Many educational theorists (Carol Dweck, James Stigler, James Hiebert, etc.) have shown that Americans tend to see school assignments not so much as exercises to facilitate growth, but as fundamentally performative—a test of students’ ability. 

Certainly, if one thinks the purpose of writing an essay is a sort of performance to test how smart you are, it is hard to defend such an activity in the face of developments that seem to render that type of smartness obsolete. We do not, after all, still evaluate a person’s competence by how well they can drive a horse-drawn cart. 

But this misses the point. Good rhetoric, whether expressed in skillful writing or speaking, does not simply enable us to perform well in the world. Language is part of what it means to be made in the image of God, and the ability to use language skillfully is fundamentally tied to clarity of thought, and therefore human flourishing. 

Writing and Human Flourishing

Good writing, especially essays organized according to formal structures, helps us to become a certain sort of person. Being able to write well assists towards the characteristics constitutive to a well-ordered soul, such as critical thinking, epistemic virtue, attentiveness, linear thinking, and clarity of thought. Ideally, a language-based education leads a student eventually to delight in good literature and to revolt when language is put to the service of triviality, ideology, and sin.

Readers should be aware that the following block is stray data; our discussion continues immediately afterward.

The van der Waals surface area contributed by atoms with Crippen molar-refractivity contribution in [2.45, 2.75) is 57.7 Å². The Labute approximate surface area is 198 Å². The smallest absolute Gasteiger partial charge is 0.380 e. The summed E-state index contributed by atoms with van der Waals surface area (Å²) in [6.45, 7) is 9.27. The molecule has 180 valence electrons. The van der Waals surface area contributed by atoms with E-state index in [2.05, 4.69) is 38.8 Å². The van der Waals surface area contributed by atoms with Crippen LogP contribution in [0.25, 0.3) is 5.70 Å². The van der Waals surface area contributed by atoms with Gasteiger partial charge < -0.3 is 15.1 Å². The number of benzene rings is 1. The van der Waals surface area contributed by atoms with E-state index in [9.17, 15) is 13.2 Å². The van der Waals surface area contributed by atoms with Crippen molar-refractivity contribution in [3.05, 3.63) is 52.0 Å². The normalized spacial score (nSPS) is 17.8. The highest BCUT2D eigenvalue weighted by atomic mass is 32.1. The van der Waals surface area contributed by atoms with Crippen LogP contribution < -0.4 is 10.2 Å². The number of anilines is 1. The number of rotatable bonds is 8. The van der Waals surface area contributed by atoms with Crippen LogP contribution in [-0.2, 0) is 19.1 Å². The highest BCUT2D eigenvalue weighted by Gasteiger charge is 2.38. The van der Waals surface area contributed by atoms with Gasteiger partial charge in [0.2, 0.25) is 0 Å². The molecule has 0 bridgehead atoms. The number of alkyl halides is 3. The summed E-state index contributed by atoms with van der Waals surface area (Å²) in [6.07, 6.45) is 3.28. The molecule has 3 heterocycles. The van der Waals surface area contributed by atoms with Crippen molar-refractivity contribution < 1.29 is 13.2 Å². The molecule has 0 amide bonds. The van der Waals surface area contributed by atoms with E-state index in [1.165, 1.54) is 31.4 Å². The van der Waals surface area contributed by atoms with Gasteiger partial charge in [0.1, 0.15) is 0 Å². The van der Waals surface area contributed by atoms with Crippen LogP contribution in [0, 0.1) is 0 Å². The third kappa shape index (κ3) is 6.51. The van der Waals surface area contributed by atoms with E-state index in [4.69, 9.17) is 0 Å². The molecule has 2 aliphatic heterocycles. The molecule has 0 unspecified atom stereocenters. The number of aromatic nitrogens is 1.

Does that mean a person cannot flourish without knowing how to write well? Of course not. But as St. Basil reminds us, there are many tools that assist with human flourishing, and good education is one of them. 

Harbinger of Things to Come

I would suggest that the post-writing movement, if not counteracted and thoroughly refuted, will usher us headlong into a deeper and more dangerous crisis.

Most people don’t yet realize it, but ChatGPT has functionality to operate as a reasoning and problem-solving engine. So if large language models render the teaching of writing passe, then by the same argument these systems will also render the teaching of critical thinking obsolete. Why not abandon good habits of thinking and just submit to the hive mind?

Of course, the public school system is well advanced down this road already. But that doesn’t mean things can’t get worse.

What About Research?

While I have argued that ChatGPT should not be used as a substitute for writing, does that mean it has no place in the classroom? What about using it as a research tool? Those are questions I will explore in a follow-up post.

has a Master’s in Historical Theology from King’s College London and a Master’s in Library Science through the University of Oklahoma. He is the blog and media managing editor for the Fellowship of St. James and a regular contributor to Touchstone and Salvo. He has worked as a ghost-writer, in addition to writing for a variety of publications, including the Colson Center, World Magazine, and The Symbolic World. Phillips is the author of Gratitude in Life's Trenches (Ancient Faith, 2020), and Rediscovering the Goodness of Creation (Ancient Faith, 2023). He operates a blog at